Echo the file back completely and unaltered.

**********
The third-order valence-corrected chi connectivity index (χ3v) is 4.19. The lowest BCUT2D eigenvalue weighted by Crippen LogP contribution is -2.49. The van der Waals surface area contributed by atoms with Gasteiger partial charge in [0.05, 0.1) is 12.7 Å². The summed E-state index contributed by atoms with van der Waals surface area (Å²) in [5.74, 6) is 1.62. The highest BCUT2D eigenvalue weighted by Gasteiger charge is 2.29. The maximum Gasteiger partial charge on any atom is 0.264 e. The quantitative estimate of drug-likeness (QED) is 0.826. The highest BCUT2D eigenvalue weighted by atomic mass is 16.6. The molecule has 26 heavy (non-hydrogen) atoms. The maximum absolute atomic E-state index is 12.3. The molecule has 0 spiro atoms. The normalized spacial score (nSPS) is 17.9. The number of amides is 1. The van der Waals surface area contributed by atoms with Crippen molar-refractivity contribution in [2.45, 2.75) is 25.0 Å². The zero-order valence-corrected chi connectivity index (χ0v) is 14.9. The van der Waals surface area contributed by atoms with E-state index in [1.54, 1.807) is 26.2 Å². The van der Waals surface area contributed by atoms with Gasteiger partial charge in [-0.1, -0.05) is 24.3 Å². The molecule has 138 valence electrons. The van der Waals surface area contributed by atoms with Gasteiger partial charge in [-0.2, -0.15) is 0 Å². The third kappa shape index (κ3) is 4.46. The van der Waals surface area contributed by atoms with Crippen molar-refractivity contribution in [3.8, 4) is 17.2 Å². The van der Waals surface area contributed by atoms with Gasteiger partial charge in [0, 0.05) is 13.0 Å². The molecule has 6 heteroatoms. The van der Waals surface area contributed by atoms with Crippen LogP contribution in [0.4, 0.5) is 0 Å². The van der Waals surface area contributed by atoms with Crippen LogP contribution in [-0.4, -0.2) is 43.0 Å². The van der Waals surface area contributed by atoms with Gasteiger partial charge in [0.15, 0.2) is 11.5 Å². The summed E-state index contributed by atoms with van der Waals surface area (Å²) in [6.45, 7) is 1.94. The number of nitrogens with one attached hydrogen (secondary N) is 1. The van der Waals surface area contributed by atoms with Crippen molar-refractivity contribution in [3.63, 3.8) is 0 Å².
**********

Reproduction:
The third-order valence-corrected chi connectivity index (χ3v) is 4.19. The lowest BCUT2D eigenvalue weighted by Crippen LogP contribution is -2.49. The van der Waals surface area contributed by atoms with Gasteiger partial charge in [0.05, 0.1) is 12.7 Å². The summed E-state index contributed by atoms with van der Waals surface area (Å²) in [5.74, 6) is 1.62. The highest BCUT2D eigenvalue weighted by Gasteiger charge is 2.29. The maximum Gasteiger partial charge on any atom is 0.264 e. The quantitative estimate of drug-likeness (QED) is 0.826. The highest BCUT2D eigenvalue weighted by atomic mass is 16.6. The molecule has 26 heavy (non-hydrogen) atoms. The maximum absolute atomic E-state index is 12.3. The molecule has 0 spiro atoms. The normalized spacial score (nSPS) is 17.9. The number of amides is 1. The van der Waals surface area contributed by atoms with Crippen molar-refractivity contribution in [2.45, 2.75) is 25.0 Å². The zero-order valence-corrected chi connectivity index (χ0v) is 14.9. The van der Waals surface area contributed by atoms with E-state index in [1.54, 1.807) is 26.2 Å². The van der Waals surface area contributed by atoms with Gasteiger partial charge in [-0.1, -0.05) is 24.3 Å². The molecule has 138 valence electrons. The van der Waals surface area contributed by atoms with Gasteiger partial charge in [-0.2, -0.15) is 0 Å². The third kappa shape index (κ3) is 4.46. The van der Waals surface area contributed by atoms with Crippen molar-refractivity contribution in [3.8, 4) is 17.2 Å². The van der Waals surface area contributed by atoms with Gasteiger partial charge in [0, 0.05) is 13.0 Å². The molecule has 6 heteroatoms. The van der Waals surface area contributed by atoms with Crippen LogP contribution in [0.4, 0.5) is 0 Å². The van der Waals surface area contributed by atoms with Crippen LogP contribution in [-0.4, -0.2) is 43.0 Å². The van der Waals surface area contributed by atoms with Gasteiger partial charge in [0.15, 0.2) is 11.5 Å². The summed E-state index contributed by atoms with van der Waals surface area (Å²) in [6.45, 7) is 1.94. The number of nitrogens with one attached hydrogen (secondary N) is 1. The van der Waals surface area contributed by atoms with Crippen molar-refractivity contribution in [3.63, 3.8) is 0 Å².